My baby was shockingly born with internal organs outside her stomach: ‘I didn’t want to see it’

My baby was shockingly born with internal organs outside her stomach: ‘I didn’t want to see it’


An English mother was shocked when she found out her daughter would be born with her bowels and numerous internal organs outside of her stomach.

“All her kidneys, stomach, liver, fallopian tubes, intestines and ovaries were out,” the mother revealed to South West News Service. “[Her partner] Drew, 23, offered to take a picture [with the baby], but I just refused. I didn’t want to see it.”

One-month-old Dorothy Montgomery was diagnosed with an extreme form of gastroschisis. The condition is a birth defect where a hole in the abdominal wall beside the belly button allows some of a baby’s organs to extend outside of its body, according to the Centers for Disease Control and Prevention. 

Dorothy Montgomery was born with gastroschisis on Feb. 12, 2024. Sadie Montgomery / SWNS

The infant’s intestines were on top of her stomach when she was delivered.

“I just burst into tears,” the mother admitted.

Dorothy’s mom, Sadie, 21, initially found out about the condition during a 12-week scan in October 2023 but she wasn’t prepared to witness the defect.

“All I remember hearing was the consultant telling me Dorothy’s ‘guts’ were out of her body,” she said. “I kept thinking, ‘What do you mean, guts?’”

Sadie, Dorothy’s mom, discovered her daughter’s condition during a 12-week scan. Sadie Montgomery / SWNS
Parents Sadie, 21, and Drew, 23, were shocked to learn of the condition. They questioned whether to carry out the pregnancy. Sadie Montgomery / SWNS

Doctors explained that the little girl could be suffering from gastroschisis or exomphalos, a “herniation of abdominal organs through a central abdominal wall defect,” according to Safer Care Victoria.

They suggested different options to confirm Dorothy’s condition, such as undergoing amniocentesis, a procedure to remove amniotic fluid and cells from the uterus for testing or treatment, as detailed by the Mayo Clinic. Pregnant women are advised of the risks of the operation, which include miscarriage.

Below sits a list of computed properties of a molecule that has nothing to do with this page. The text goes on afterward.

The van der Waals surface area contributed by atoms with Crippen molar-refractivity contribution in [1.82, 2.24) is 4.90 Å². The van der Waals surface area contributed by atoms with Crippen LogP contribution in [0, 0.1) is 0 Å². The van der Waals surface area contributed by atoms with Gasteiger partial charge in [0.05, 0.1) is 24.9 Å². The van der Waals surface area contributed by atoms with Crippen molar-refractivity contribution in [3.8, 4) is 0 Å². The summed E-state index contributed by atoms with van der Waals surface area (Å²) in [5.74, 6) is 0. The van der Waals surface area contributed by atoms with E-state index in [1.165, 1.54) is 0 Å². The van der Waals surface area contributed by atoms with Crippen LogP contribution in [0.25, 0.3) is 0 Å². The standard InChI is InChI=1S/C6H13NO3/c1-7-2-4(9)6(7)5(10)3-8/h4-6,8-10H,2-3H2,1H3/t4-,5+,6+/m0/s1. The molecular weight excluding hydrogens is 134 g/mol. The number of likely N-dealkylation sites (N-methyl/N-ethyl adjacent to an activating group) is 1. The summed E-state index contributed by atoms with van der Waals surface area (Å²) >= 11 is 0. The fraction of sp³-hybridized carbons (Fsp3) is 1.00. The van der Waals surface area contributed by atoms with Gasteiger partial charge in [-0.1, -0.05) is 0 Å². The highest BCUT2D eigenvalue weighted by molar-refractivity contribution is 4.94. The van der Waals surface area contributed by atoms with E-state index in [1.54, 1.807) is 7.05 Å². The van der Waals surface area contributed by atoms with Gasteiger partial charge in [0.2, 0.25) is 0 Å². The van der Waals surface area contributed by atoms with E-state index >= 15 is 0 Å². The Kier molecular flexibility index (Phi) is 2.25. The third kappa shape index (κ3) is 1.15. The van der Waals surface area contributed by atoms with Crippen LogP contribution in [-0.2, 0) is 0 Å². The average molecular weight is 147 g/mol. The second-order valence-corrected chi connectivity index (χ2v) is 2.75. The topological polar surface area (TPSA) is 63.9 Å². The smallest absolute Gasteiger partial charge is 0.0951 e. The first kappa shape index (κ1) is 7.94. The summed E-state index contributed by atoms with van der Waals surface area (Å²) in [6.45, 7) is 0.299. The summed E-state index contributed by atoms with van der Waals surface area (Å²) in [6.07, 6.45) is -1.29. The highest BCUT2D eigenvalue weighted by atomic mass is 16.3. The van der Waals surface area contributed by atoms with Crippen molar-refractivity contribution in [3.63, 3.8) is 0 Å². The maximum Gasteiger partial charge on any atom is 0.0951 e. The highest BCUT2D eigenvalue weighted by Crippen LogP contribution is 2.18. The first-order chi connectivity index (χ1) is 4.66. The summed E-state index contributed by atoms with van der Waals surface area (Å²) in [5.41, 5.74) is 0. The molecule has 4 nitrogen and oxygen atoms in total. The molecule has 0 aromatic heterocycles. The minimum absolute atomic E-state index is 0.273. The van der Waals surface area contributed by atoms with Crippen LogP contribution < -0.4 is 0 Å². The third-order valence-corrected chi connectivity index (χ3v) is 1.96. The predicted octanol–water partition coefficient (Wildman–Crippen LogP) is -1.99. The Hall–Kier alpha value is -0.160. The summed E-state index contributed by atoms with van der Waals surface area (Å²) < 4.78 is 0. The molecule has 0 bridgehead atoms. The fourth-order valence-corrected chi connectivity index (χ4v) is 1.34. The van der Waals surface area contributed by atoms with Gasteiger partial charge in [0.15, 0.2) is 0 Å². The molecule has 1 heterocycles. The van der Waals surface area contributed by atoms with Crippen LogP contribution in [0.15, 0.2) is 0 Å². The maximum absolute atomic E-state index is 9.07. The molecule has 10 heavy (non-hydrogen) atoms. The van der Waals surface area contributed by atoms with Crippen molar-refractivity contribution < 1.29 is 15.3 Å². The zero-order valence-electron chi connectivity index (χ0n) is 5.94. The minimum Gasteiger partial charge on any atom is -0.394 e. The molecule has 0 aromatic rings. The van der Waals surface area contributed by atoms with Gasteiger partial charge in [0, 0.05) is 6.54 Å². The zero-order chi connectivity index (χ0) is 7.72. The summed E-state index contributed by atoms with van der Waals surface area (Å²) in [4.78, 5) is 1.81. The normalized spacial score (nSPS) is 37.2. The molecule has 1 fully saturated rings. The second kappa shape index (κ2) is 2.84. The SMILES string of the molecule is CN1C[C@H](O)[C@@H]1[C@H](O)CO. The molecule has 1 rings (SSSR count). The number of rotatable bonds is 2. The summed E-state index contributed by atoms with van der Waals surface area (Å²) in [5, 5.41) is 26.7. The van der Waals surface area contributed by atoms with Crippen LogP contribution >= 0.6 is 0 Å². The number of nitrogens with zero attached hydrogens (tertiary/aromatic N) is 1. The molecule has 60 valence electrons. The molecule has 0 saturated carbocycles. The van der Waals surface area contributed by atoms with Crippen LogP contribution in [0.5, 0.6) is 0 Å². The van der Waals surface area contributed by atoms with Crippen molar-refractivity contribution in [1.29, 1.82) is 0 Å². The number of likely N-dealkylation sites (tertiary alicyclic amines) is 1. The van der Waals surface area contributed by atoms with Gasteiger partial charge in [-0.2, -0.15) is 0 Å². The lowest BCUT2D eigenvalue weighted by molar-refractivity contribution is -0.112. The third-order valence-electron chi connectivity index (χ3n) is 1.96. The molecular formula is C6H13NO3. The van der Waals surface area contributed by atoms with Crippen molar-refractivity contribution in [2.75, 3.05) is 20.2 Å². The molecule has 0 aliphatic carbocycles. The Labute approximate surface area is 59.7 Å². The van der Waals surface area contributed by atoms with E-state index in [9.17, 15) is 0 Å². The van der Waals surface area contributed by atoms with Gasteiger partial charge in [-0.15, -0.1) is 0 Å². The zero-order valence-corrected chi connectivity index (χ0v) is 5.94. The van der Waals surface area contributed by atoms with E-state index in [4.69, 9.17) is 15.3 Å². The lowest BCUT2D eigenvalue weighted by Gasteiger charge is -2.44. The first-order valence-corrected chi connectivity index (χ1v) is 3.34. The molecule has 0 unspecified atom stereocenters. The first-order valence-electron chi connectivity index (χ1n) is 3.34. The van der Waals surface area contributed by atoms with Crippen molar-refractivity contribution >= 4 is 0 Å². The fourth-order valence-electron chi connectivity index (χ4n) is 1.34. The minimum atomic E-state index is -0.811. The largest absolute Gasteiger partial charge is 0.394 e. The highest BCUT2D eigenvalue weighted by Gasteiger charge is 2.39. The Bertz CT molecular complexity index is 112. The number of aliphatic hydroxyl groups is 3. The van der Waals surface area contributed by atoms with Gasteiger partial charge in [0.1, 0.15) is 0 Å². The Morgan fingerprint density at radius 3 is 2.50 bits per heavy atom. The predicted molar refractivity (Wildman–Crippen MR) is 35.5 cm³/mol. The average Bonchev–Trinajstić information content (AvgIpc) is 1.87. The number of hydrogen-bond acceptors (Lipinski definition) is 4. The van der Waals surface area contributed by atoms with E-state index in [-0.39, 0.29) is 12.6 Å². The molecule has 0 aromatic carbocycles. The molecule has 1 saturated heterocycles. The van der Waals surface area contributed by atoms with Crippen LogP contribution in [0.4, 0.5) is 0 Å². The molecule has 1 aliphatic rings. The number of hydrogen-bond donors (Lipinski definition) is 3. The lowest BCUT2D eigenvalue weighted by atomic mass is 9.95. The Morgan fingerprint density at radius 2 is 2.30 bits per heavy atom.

“I needed to look at my options,” Sadie said. “I had to really think about whether to carry on with the pregnancy.

She decided to opt out of the invasive procedure and conducted a blood test, which confirmed her daughter had gastroschisis.

Sadie tried to research what life would look like for a child with the condition but had trouble finding related information.

“I couldn’t find any other moms going through the same thing as me,” she sighed.

During her 32-week scan, midwives discovered Dorothy’s heart rate was very high, which caused major concern.

They confirmed Dorothy’s condition through a blood test. Sadie Montgomery / SWNS

Sadie underwent an emergency C-section and delivered the bundle of joy on Feb. 12, 2024, weighing in at 4 pounds.

The doctors wrapped the youngin’ in clingfilm to keep her insides moist and transferred her to Southampton Hospital to treat her condition.

“I just couldn’t face seeing it,” the new mother revealed. “It was hard enough visiting her at Southampton and seeing all the tubes she was attached to.”

Meanwhile, medical professionals were able to compress Dorthoy’s organs back into her stomach by using a silicone bag, or “silo bag.” They covered her umbilical cord with dressing and sterile strips.

“She’s so lucky; she never needed to be put out or operated on, I hear lots of babies with the same condition do,” Sadie added. “It was absolutely crazy — her tummy literally just closed.

Montgomery’s belly has closed up, according to parents. Sadie Montgomery / SWNS

The hairdresser, from Amesbury, Wiltshire, admitted that the little one’s visits to the doctor’s office have become less frequent since being discharged.

“She’s doing really well — which is crazy given how far she’s come,” Sadie gushed.

Taylor Knight

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